That said, it’s recommended to be more conservative with the number of washes when you’re using fresh frozen material vs air cured material

Your Hash Production Objectives

Another factor to consider in the number of washes is your ultimate goal for hash production. Are you looking to maximize quality or maximize yield? Pushing the limits of the number of washes that your material will accommodate can lead to greater yields, but it can come at the expense of overall quality. This is especially true with fresh frozen cannabis. 

If premium quality is your focus, there’s no need to continue running material until absolutely all of the resin hash been released. It’s okay to leave some trichomes behind, as they can be extracted in other ways (infusions, edibles, MCT oil capsules, etc.).

To optimize for quality, several shorter washes are better than a couple longer washes. To optimize for production efficiency, a limited series of longer washes will reduce costs and labor. The key is finding the ideal balance between the two. 

Hand Washing Versus Machine Washing

Whether you’re hand washing or machine washing your material can impact the number of washes you’ll complete. While hand washing hash is obviously more labor-intensive than washing with a machine, it gives you greater control over how you handle the material and makes it less likely to pulverize the material and contaminate the hash. With a more gentle and less aggressive hand washing technique it’s possible to have more washes with higher quality outcome, as opposed to a machine that can overdo the agitation and contaminate the hash. With a machine, you may not be able to do as many washes without compromising quality.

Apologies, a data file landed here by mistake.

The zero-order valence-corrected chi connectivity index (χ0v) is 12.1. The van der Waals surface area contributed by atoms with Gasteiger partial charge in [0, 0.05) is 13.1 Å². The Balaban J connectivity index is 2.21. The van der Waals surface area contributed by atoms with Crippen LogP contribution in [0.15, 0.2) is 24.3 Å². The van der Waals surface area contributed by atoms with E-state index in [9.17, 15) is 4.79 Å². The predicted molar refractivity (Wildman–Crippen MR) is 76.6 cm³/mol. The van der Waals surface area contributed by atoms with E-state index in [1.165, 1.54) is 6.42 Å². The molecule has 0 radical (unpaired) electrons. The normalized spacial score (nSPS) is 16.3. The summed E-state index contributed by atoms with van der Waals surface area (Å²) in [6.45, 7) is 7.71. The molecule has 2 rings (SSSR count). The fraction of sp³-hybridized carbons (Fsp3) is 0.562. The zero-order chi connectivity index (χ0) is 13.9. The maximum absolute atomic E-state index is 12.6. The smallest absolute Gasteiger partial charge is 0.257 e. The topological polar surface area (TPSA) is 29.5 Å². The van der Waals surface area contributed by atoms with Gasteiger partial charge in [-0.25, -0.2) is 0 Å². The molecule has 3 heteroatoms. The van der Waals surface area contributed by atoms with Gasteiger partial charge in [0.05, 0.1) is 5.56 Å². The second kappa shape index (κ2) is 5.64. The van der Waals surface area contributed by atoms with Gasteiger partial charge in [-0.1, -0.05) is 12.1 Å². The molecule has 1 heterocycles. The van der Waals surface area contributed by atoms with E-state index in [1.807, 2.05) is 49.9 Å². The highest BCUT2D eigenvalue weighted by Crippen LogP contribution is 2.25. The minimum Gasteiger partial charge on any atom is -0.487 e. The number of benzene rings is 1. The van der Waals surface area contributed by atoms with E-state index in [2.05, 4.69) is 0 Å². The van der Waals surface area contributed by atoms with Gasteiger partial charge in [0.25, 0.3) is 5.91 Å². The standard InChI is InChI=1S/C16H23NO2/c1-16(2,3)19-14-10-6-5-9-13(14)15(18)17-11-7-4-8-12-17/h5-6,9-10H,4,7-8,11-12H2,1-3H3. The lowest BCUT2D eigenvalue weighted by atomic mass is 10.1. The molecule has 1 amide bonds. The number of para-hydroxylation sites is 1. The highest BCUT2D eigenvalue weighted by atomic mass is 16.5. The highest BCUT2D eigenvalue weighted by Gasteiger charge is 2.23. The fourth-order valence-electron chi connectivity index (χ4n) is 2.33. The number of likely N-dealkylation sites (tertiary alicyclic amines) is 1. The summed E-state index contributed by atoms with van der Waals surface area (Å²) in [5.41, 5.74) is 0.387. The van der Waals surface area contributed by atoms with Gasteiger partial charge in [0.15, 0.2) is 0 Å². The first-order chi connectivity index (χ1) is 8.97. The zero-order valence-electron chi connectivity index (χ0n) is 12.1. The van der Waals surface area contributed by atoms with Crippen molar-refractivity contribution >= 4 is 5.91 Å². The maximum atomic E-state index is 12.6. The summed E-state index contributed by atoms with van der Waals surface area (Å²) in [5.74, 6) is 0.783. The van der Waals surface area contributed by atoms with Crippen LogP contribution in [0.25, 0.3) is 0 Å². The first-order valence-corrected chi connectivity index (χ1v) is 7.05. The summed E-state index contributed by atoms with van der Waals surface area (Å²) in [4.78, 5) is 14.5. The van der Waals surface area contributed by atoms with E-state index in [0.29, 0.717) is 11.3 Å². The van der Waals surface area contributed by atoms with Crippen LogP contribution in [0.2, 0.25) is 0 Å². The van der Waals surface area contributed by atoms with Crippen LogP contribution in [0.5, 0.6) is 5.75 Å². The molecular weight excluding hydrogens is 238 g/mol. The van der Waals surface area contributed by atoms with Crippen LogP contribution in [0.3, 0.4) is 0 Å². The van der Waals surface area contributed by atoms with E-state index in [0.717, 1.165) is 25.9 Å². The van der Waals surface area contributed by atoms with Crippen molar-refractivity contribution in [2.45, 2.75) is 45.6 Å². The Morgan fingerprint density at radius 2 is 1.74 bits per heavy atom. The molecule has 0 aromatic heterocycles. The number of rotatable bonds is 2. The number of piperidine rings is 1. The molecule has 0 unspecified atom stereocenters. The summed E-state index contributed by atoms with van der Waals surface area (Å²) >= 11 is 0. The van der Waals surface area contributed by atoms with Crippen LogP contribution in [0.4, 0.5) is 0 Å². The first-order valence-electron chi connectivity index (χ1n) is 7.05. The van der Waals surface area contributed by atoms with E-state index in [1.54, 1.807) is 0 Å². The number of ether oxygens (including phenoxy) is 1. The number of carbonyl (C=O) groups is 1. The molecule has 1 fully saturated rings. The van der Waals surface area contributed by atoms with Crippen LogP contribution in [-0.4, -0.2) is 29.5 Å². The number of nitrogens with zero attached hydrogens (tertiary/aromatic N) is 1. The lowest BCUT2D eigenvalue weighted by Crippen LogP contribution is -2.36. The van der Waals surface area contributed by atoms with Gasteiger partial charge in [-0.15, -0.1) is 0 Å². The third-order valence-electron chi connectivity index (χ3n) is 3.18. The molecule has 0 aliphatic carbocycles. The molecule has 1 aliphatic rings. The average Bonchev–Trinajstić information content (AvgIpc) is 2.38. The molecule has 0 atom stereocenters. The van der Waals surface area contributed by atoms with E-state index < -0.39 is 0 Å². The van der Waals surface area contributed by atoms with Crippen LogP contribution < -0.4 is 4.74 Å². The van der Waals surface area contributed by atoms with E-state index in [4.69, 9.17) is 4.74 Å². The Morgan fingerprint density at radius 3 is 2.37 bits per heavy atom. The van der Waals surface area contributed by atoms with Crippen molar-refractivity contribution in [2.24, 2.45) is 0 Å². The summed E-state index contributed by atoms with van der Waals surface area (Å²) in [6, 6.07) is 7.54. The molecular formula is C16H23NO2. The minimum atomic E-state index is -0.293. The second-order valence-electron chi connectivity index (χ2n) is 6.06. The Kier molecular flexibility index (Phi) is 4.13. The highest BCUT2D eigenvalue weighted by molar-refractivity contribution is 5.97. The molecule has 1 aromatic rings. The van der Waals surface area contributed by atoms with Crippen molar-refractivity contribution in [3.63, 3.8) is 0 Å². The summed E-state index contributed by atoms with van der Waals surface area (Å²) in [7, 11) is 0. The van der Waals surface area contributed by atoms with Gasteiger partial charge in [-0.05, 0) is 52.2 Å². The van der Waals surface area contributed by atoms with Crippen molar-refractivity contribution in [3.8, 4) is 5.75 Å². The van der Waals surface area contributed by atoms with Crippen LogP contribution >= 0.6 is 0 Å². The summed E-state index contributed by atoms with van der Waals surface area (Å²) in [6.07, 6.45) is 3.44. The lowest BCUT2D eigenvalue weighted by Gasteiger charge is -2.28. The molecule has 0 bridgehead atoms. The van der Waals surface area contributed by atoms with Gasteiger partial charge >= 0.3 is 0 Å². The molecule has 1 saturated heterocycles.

Sense and Respond to the Definitive Signals

All things considered, if the material is still dumping resin and you’re collecting the uncontaminated heads from your wash bags, then keep washing! What you want to see is strong yields with every round of washing and filtration. 


What you don’t want to see is excessive contamination, apparent when the resin takes on a green hue as it pools together on top of the mesh filters of your “keeper” bags (namely the 75 micron). This excessive contamination means it’s time to stop washing, or that the material is being overworked with a super aggressive mixing. It can also be a combination of both!

So run your material until yield tapers off and the quality is diminishing, not some arbitrary number of times. Remember to toss the first batch of water and always add more ice as needed to keep everything very cold. Always reverse your wash bags and rinse them well between runs. 

A common scenario is 5 sets of 5-10 minute washes. The first few runs are best with shorter times, maybe 3-5 minutes. Subsequent washes extended to around 10 minutes or more. Don’t rely strictly on these parameters, but rely on your own sense of judgement and the objectives you have for production. 

Reusing Cannabis Material After Washing for Bubble Hash

After the material has given its best for ice water hash production, it still may contain some medicine that’s worth extracting. Using the material for infusions and edibles is a great way to get every last bit.